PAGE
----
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My column this week looks at the potential future for Skyland Shopping Center, where the District is about to wrap up its six-year-long process of acquiring land through the power of eminent domain. Other than the doubtful feasibility of the planned project, there’s another major takeaway: Whatever you think about the government’s ability to unilaterally take someone’s land, it becomes a nightmare when used haphazardly.
Take the case of 72-year-old Duk Hea Oh, who has owned a beauty shop on Alabama Avenue SE, packed to the rafters with wigs and bangles, since 1990. When the National Capital Revitalization Corporation (NCRC) initially moved to take her land back in 2005, she says they offered $540,000. Subsequently, the District negotiated settlements for similar shops on either side of her at astronomical prices: $624,000, $700,000, and $828,000.
As her lawsuit dragged on, and NCRC was dissolved, and a jury upheld an award of $160,000, less $79,000 in rent that Oh has refused to pay since the District took her property 2005. That may be closer to the fair market value, but having initially been given an unrealistic expectation initially, Oh has fought the award for six years, and still has no plans to leave, despite a final court ruling against her.
“If they want to take it, take it. But American government, they don’t know how much we work hard,” Oh said, perched behind her cash register. “They give me a little money, and say ‘you go out.’ I have to retire, but I cannot retire now.”
Or look at Peter DeSilva, who bought a piece of Skyland when he got out of the Navy in the 1960s, and operated a liquor store there for eight years before turning over the business to his employees. In 2005, NCRC determined his property was worth $600,000. DeSilva sued for more, but a second appraisal by the District put the value at less than half that. The liquor store closed down years ago, but they kept fighting over how much DeSilva should get; the appeals court ruled in the District’s favor earlier this year.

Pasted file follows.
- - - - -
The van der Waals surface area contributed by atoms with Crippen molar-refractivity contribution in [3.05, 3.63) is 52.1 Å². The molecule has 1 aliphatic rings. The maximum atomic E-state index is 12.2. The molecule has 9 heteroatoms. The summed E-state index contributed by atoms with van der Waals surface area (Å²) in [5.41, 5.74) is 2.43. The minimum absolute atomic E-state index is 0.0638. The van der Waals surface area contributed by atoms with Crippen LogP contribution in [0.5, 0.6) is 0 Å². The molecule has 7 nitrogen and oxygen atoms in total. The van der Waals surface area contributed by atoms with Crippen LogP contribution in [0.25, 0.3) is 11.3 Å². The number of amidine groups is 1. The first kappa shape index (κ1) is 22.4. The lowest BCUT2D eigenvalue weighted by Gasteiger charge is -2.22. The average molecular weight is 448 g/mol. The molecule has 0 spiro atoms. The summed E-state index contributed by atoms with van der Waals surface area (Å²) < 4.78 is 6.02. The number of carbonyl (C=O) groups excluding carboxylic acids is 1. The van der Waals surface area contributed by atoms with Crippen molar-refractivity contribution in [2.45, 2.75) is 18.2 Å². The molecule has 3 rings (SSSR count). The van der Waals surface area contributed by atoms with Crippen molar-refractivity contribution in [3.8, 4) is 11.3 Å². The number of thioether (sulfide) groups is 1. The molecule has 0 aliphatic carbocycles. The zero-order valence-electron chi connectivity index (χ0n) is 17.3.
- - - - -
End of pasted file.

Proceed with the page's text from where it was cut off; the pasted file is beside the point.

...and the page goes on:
“We really got screwed out of at least $300,000,” DeSilva told me.
We don’t need to consider Oh and DeSilva as terribly wronged martyrs; their properties probably aren’t worth as much as they say they are. But still, they might have given up earlier and saved everyone time and effort if the District had made a reasonable determination and stuck with it.
Just last week, another appeals court decision illustrated even more egregious mishandling of eminent domain. Back in 2005, the District was trying to use that authority for another purpose: Taking a piece of land on South Capitol Street SE needed for an approach to the new South Capitol Street Bridge. For the next five years, the case details, the District dithered about whether or not it needed the parcel, and if so, how much it was worth—-even firing appraisers as they were about decide the property was worth more than the city wanted to pay. In 2009, owner Potomac Development Corporation sued the District for $34 million, alleging that the eminent domain limbo had prevented them from developing or profitably leasing the land.
Ultimately, the judge also decided in favor of the District. But regardless of the technical question of whether Potomac deserves millions of dollars in compensation for the government’s indecision, it’s clearly an abuse of state power that made a private citizen’s life difficult for no public good.
The government’s ability to take private land is a serious thing, and becomes a mess when not used surgically and decisively. The District ought not to make it more of a burden on private landowners than it already is.